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2  Race & Class 51(3)

move towards an authoritarian system of governance little different in essentials from a one-party political system. What has driven this process is capitalist globalisation, what has enabled it are the huge advances in information technology that have both furthered that globalisation and made ever-more sophisticated mass surveillance possible. European democracy is suffering from a self-inflicted wasting disease.

The symptoms As with all diagnosis, however, it is necessary to begin with examining the most obvious symptoms, of which the first is the ongoing creation of a ‘surveillance society’. In everyday life, in the streets, shopping centres, as well as on public transport, mushrooming CCTV cameras have become part of the urban landscape, in the UK particularly, as the price of ‘keeping our streets safe’. But cameras on the streets are only one part of the story. There is a whole range of background personal information being amassed, collated, exchanged, added to and kept, relating to all EU populations. This passes, on the whole, with little remark, for, in everyday life, the majority are prepared to trade ‘privacy for convenience’ – allowing widespread access to their personal data in order to gain speedy access to a facility, for travel or to buy goods and services.

Yet look at the range of data that is being kept, or planned to be kept. Take passports; although the EU agreed back in December 2005 that everyone wanting a new passport – and probably national ID cards too – will be compulsorily fingerprinted, including children of six years old and above, few were aware of this decision.1 There is some concern over fingerprinting but it does not, as yet, connect to people’s everyday experiences. Only when 10 per cent plus, every year, of the EU’s 450 million people are required to have their fingerprints taken in special ‘enrolment centres’ will it become apparent that ‘everyone is a suspect’ now. It is only a matter of time before DNA is taken too.2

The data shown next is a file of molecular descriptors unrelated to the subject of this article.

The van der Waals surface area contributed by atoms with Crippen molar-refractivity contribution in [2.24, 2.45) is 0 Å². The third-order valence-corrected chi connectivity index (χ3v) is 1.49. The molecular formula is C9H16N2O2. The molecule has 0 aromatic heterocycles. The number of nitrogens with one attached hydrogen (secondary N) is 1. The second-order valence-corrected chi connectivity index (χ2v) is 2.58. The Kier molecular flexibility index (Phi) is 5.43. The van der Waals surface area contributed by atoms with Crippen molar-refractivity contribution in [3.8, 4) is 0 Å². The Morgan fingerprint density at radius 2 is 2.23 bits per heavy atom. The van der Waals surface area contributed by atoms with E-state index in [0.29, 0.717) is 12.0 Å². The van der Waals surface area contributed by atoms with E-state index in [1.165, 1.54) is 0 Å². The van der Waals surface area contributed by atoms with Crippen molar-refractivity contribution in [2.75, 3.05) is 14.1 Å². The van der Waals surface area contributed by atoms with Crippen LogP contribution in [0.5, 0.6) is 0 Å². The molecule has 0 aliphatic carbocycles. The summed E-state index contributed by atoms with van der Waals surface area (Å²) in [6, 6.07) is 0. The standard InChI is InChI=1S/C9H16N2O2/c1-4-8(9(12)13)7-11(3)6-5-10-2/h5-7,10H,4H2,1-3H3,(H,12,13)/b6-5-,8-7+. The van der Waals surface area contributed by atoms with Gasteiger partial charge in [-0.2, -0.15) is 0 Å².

Similarly with driving licences, for which the EU regime is also changing. In the UK, you used to get a driving licence for life (or up to 70 years old when a medical check is needed). This is to be replaced by ten-year licences (five renewals up to 70 years of age) and eventually five-year ones (ten renewals up to 70), which will allow the data and interoperability of the chip to be regularly updated.3

And, finally, the EU ‘Health Card’ (now just a piece of plastic) is set to carry a ‘chip’ with a full medical record on it. Meanwhile, the UK is currently introducing a national health (NHS) database containing the whole population’s medical records.4

So, in three basic areas, common to the majority of the population – passports, driving licences and health records – detailed personal information is not only to be kept, but expanded, updated and, technically, made accessible to whichever state bodies and officials are ultimately deemed to require it – or to theft, loss, criminal exploitation, and so on. That such databases have the capacity to ‘speak’ to each other (data-mining) and share or exchange information only adds to the

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